HISTORY OF THE RACE.
The first Italian Grand Prix was run in 1921 on the Brescia road circuit, and was won by Jules Goux on one of the 3-litre Ballots, which were so narrowly defeated that year by the Duesenberg in the French Grand Prix. Goux covered the 326 miles of the race in 3 hours 35 minutes 9 seconds, and was followed home by Jean Chassagne also on a straight-eight Ballot and Louis Wagner on a Fiat.
In 1922 the scene of the race was moved to Monza track, which had just been completed and where it has been he.d ever since. The race was for 2-litre cars and resulted in a fine win for Pietro Bordino, on one of the new 6-cylinder Grand Prix Fiats, who covered the 500 miles of the race in 5 hours 43 minutes 13 seconds, an average speed of 86.9 m.p.h. Fiats were again victorious in 1923, and this time the winner, Carlo Salamano, drove one of the new straight-eight 2-litre cars which were the first successful supercharged racers. The race actually was that year merged with the European Grand Prix, and Salamano covered the 800 kilometres in 5 hours 27 minutes 38 seconds, an average speed of 91 m.p.h. Felice Nazzaro on a similar Fiat was again
second, and Murphy on a Miller third.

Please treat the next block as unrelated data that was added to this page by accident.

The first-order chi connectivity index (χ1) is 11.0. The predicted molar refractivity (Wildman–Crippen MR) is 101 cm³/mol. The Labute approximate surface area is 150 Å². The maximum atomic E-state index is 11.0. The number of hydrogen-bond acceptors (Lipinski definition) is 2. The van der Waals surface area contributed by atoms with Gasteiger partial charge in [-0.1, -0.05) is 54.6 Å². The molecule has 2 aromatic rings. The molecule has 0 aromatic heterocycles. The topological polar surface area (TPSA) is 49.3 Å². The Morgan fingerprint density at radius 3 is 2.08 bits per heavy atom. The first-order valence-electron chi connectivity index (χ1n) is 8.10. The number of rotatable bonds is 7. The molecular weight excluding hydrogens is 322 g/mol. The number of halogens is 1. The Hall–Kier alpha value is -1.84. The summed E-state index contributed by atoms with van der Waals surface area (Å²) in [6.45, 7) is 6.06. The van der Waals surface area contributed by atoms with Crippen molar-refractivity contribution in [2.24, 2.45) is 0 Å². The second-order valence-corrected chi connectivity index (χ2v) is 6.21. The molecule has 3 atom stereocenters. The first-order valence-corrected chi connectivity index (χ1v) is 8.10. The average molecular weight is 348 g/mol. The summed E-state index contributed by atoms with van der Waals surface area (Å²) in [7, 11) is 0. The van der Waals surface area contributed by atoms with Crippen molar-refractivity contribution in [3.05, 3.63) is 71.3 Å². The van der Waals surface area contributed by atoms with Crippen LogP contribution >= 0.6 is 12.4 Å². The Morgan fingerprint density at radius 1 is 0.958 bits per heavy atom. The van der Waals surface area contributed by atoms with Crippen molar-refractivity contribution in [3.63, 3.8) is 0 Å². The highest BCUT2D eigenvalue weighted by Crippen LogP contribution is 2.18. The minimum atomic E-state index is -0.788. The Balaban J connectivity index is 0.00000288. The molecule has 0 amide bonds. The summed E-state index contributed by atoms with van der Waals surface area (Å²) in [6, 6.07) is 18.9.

1924 was the turn of Alfa-Romeo and the race resulted in a victory for Antonio Ascari who on the straight-eight Grand Prix racer reduced the time for the distance to 5 hours 2 minutes 5 seconds, an average of 98.7 m.p.h. Louis Wagner and Guiseppe Campari, this year’s winner, Nv ere second and third on similar cars, and Minoia, who finished 2nd this year, also on an :Wit-Romeo was fourth. The race was unfortunately marred by the death of Count Zborowski.
In 1925 the Milanese firm was again successful, but this time the winner, Gaston Brilli Pen i was not able to equal Aseari’S record, his time being 5 hours 14 minutes 33 seconds, an average of 94.76 nip h. Guisippe Campari, also on an Alfa-Romeo was again second, and 1VIeo Costantini on a 1,500 c.c. Bugatti was third. In 1926 the race was something of a fiasco, for, run under the new 1,500 c.c. rule only one Bugatti driven by’ Sabipa ” finished. The distance on this occasion was reduced to 372 miles, and the winner’s time was 4 hours 20 minutes 29
seconds, an average of 85.9 m.p.h. The next year the race was again merged with the European Grand Prix, and still under the 1,500 c.c. rule, a better field was collected. The winner proved to be Robert Benoist on the straight-eight Delage, whose time was 3 hours 26 minutes 59 4/5 seconds, equal to an average speed of 90 m.p.h. Second place was gained by Morandi on a straight-eight 0.M., and Peter Kreis on a Miller was third.
The 1928 race was again merged with the Grand Prix of Europe, and was won by Louis Chiron on a 2-litre Bugatti, his time for the 372 miles being 3 hours 45 minutes 8 1/5 seconds, an average speed of just under 100 m.p.h. Ac.hille Varzi on a 2-litre Alfa-Romeo was second, and Tazio Nuvolari this year’s winner, was third on a 2-litre Bugatti.
In 1929 and 1930 the Italian Grand Prix was replaced by the Grand Prix of Monza, the winner on both occasions being Achille Varzi, first on a 2-litre Alfa-Romeo and then on a 21–litre Maserati. This year’s race is therefore the ninth of the series, and provided the third win for AlfaRomeo.
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